Up Front - February 2011
Love can be unconditional but buying NBC is not
On Jan. 18, the government cleared the way for Comcast to take over NBC Universal in a deal certain to transform the landscape of the entertainment industry.
The combination of a leading cable company, a major broadcast network and a movie studio is unprecedented, and it remains unclear what advantages the combined entity can wring out of its constituent elements.
Comcast is buying a 51 percent stake in NBC Universal from General Electric for $13.8 billion in cash and assets.
The Justice Department and Federal Communications Commission approved the transaction with a few conditions that both foes and supporters of the deal agree are mild.
Indeed, Comcast executive vice president David Cohen stressed that none of the conditions “will disadvantage the competitive positioning of the Comcast Cable or NBC Universal businesses.”
Among other things, the government is requiring Comcast to make NBC programming available to competitors such as satellite and phone companies, as well as new Internet video services that could also be competitive with the company’s core cable business. Officials want to guarantee that online video services from companies such as Netflix, Amazon and Apple can get the movies and TV shows they need to grow – and potentially offer a cheaper alternative to monthly cable subscriptions.
An FCC condition requires Comcast to continue offering an affordable, standalone broadband option for customers who want Internet access but not cable TV service. Comcast said it would offer $9.99 broadband – at adequate rates for Internet TV (at least 2 Mbps?) – for lower-income subscribers.
Another condition being imposed by both agencies bars Comcast from discriminating against Internet video traveling over its broadband network. Although the FCC recently adopted industry-wide “network neutrality” rules barring broadband providers from interfering with Internet traffic on their systems, those regulations are likely to be challenged in court. The condition would ensure that Comcast, which has come under fire for discriminating against Internet traffic in the past, would still have to abide by the rules.
The government’s conditions will help ensure that the transaction cannot “chill the nascent competition posed by online competitors,” said Christine Varney, head of the Justice Department’s antitrust division. Most of the government conditions outlined will remain in effect for seven years.
Speaking of online competitors, along with picking up a controlling interest in NBC Universal, Comcast ended up with a financial stake in over-the-top party crasher Hulu.
There’s a common perception that Hulu and Comcast are by their very natures competitors, and that Comcast would either divest itself of its interest in Hulu or keep it only to undermine it.
But that’s not necessarily the case. Even before the deal went through, Hulu introduced Hulu Plus, a service in which it charges customers for access to premium content. The cable industry has been firmly behind charging for access to premium content; that’s the whole premise behind
In fact, right after the acquisition was approved, Cohen said, “We continue to have an interest in the growth and advancement of Hulu.” Cohen went on to say that Comcast would continue to provide TV shows and movies to Hulu the same way that Hulu’s other stakeholders had. For now, anyway, Comcast is not selling its interest in Hulu – though it did agree to relinquish any management role in the company.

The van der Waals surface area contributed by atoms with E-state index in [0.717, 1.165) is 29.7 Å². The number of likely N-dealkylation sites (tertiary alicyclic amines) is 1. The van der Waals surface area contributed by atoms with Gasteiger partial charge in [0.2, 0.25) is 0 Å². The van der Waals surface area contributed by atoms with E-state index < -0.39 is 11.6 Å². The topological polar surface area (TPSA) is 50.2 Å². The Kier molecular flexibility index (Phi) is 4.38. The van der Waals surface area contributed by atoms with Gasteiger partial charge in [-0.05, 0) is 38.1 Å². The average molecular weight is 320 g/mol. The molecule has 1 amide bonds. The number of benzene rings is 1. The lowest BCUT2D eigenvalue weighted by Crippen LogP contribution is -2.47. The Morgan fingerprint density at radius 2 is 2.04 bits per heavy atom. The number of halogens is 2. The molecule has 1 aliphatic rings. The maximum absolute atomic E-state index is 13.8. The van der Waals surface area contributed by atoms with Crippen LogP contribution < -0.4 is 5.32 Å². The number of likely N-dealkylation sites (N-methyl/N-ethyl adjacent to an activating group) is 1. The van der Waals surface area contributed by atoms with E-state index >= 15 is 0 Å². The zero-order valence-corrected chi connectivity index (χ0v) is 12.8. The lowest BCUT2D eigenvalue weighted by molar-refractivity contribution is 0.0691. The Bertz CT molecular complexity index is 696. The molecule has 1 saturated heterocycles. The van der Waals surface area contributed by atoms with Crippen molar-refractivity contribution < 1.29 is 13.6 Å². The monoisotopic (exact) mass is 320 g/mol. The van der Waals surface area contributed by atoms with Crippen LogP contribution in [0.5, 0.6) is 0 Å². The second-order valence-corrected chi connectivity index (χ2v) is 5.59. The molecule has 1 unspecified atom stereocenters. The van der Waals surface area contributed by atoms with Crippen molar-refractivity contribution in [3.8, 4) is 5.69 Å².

Still, the conditions imposed on Comcast for the NBC deal did not go far enough for Michael Copps, one of the three Democrats on the FCC and a vocal critic of media consolidation. Copps voted against the takeover, warning that it “confers too much power in one company’s hands.” Several public interest groups and at least a few members of Congress also decried the combination.
Taking over NBC will transform the nation’s largest cable operator into a media powerhouse. NBC Universal owns the NBC and Telemundo broadcast networks; 26 local TV stations; cable channels including CNBC, Bravo and Oxygen; the Universal Pictures movie studio and theme parks; and a roughly 30 percent stake in Hulu.
IPTV grows, but DSL remains king worldwide
Year-over-year growth rates of 6.7 percent have taken broadband subscription to 508.8 million worldwide in the third quarter of 2010, according to figures by Point Topic. More than 14.3 million lines were added in the third quarter alone, representing 2.88 percent growth over the previous quarter.
The first three quarters of the year had uneven growth patterns, but some countries stand out with exceptional growth – with China and India both reporting their secondbest quarters ever in Q3. Vigorous growth was generally concentrated in developing broadband markets, with India, Russia, Vietnam, Ukraine and the Philippines all growing by more than 20 percent in the last 12 months.
China and the U.S. continue to add more lines than any other single market. Russia and Brazil, however, are the most rapidly growing in percentage terms, with 22 percent and 14 percent respectively.
In Asia, more and more of the developing markets are starting to report significant growth in broadband, with China, India, the Philippines, Vietnam, and even continued growth in South Korea all pointing to increased dominance in the global market. In Europe, the biggest gains are in Eastern Europe, although the region as a whole has performed better in 2010 than in 2009 on a quarter-by-quarter basis, with most of the big markets showing improvement.